The Defense Department’s inspector general shed a few glimmers of light onto the office’s ongoing investigation into the Pentagon’s controversial JEDI Cloud contract on Tuesday.
The existence of the probe has been known for months, but in its first public comments on the matter, the OIG said in a statement that the investigation was making “substantial progress,” and that it planned to write a report on its findings once the work is complete.
To conduct the review, the IG’s office has assembled a “multidisciplinary team” that includes auditors, investigators and attorneys, Dwrena Allen, a spokeswoman for the office said in a statement.
“We are reviewing the DoD’s handing of the JEDI cloud acquisition, including the development of requirements and the request for proposal process,” she said. “In addition, we are investigating whether current or former DoD officials committed misconduct relating to the JEDI acquisition, such as whether any had any conflicts of interest related to their involvement in the acquisition process.”
The IG’s review is one factor that may play a role in the timing of a contract award for the up-to-$10 billion cloud contract. In a roundtable with reporters last week, Dana Deasy, the Pentagon’s chief information officer, said the department hoped to have the IG’s written conclusions in hand before it selects Amazon Web Services or Microsoft as the winner of the single-award procurement.
“Our role is to let the IG be independent, they need complete their process,” he said. “But if we get to the point where we don’t have an IG report, before we make any kind of award, we would obviously have a conversation with them. In having that consultation, we would decide if there’s anything they’re sharing with us that would give us reason for pause before continuing on with the award.”
Separately, Mark Esper, the new Defense secretary is conducting his own review — led by Deasy’s office — and the Pentagon has said that review would have to be finished before an award is made.
But based on previous investigations of the JEDI contract, the question isn’t whether there were ethical missteps involving DoD personnel — it’s whether they had a meaningful impact on the procurement process.
Former Pentagon employees found in violation
Chandra Brooks, the JEDI program’s contracting officer, first referred the matter to the IG in April after conducting her own investigation that uncovered “potential ethical violations.” She found that Deap Ubhi and Victor Gavin, two former Pentagon employees who later took positions at AWS, had violated a section of the Federal Acquisition Regulation that requires officials to avoid conflicts of iThe internal investigation also found that Ubhi and Gavin may have violated laws that bar officials from gaining personal financial interest from their government positions; Brooks referred those matters to the IG.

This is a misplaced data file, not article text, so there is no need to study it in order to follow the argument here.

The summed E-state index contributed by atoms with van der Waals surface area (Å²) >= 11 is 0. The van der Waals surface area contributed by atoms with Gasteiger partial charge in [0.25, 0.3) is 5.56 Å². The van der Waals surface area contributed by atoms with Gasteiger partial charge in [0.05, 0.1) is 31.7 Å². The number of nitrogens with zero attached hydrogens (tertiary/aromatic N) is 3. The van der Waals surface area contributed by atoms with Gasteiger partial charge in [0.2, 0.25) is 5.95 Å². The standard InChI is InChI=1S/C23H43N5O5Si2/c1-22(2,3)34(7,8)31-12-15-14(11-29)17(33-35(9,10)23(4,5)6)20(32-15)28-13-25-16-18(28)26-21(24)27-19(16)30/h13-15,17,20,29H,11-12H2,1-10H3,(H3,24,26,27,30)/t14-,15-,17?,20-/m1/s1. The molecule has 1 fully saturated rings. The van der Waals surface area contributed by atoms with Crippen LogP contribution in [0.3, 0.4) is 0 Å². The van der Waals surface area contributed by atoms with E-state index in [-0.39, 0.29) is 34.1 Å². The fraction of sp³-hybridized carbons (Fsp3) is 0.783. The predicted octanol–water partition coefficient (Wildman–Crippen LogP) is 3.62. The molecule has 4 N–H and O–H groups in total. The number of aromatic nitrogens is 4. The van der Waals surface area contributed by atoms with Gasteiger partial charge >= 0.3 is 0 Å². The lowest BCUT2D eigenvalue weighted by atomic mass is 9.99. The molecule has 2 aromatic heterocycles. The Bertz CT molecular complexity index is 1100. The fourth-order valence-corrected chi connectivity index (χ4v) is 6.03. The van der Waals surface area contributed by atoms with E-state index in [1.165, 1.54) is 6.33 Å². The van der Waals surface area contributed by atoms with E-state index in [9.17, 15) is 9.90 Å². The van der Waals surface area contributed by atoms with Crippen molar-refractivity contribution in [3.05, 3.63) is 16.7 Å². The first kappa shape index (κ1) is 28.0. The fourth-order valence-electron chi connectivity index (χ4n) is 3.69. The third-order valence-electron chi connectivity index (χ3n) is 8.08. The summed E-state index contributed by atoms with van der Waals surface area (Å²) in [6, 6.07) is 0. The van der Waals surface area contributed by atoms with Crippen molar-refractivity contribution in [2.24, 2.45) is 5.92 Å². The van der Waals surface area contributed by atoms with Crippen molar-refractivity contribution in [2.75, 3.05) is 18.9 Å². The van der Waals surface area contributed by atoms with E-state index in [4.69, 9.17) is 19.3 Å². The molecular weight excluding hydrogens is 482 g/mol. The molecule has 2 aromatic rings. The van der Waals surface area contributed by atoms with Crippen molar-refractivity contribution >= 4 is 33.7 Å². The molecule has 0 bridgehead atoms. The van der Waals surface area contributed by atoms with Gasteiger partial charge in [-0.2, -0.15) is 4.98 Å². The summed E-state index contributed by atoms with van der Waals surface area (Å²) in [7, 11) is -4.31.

Left to right: Steve Schooner of the George Washington University, and Charles Tiefer of the University of Baltimore Law School, and Antonio Franco, a partner with PilieroMazza PLLC.
DoD’s win in federal court doesn’t mean JEDI is out of the woods, experts say
However, she also concluded that even though Ubhi, who was in talks to rejoin AWS at the same time he was working on JEDI, should never have worked on the procurement, his conflicts didn’t influence any of the program’s key decisions. She made a similar finding about Gavin, who attended an internal JEDI planning meeting after he had already accepted a new job with AWS but before he retired from government.
In ruling last month on an unsuccessful bid protest lawsuit brought by Oracle, a federal judge agreed that the apparent misconduct did not have a meaningful impact on JEDI.
“The [contracting officer]’s work was thorough and even-handed,” Judge Eric Bruggink wrote. “She understood the legal and factual questions and considered the relevant evidence. It is unfortunate that the employees in question gave her so much evidence to consider, making it is easy for Oracle to cherry pick from the vast amount of communications and isolate a few suggestive sound bites. But that volume should not compel an unreasoned leap to the conclusion that there was fire as well as smoke.”
In March, Federal News Network reported that the FBI and the DoD IG has begun at least a preliminary criminal investigation into the JEDI contract.
The IG did not immediately respond to questions on Tuesday about whether the current probe involves criminal investigators, but in the statement, Allen said the IG would “consider” making all of its findings public once the investigation is finished.
“We recognize the importance and time sensitive nature of the issues, and we intend to complete our review as expeditiously as possible,” she said.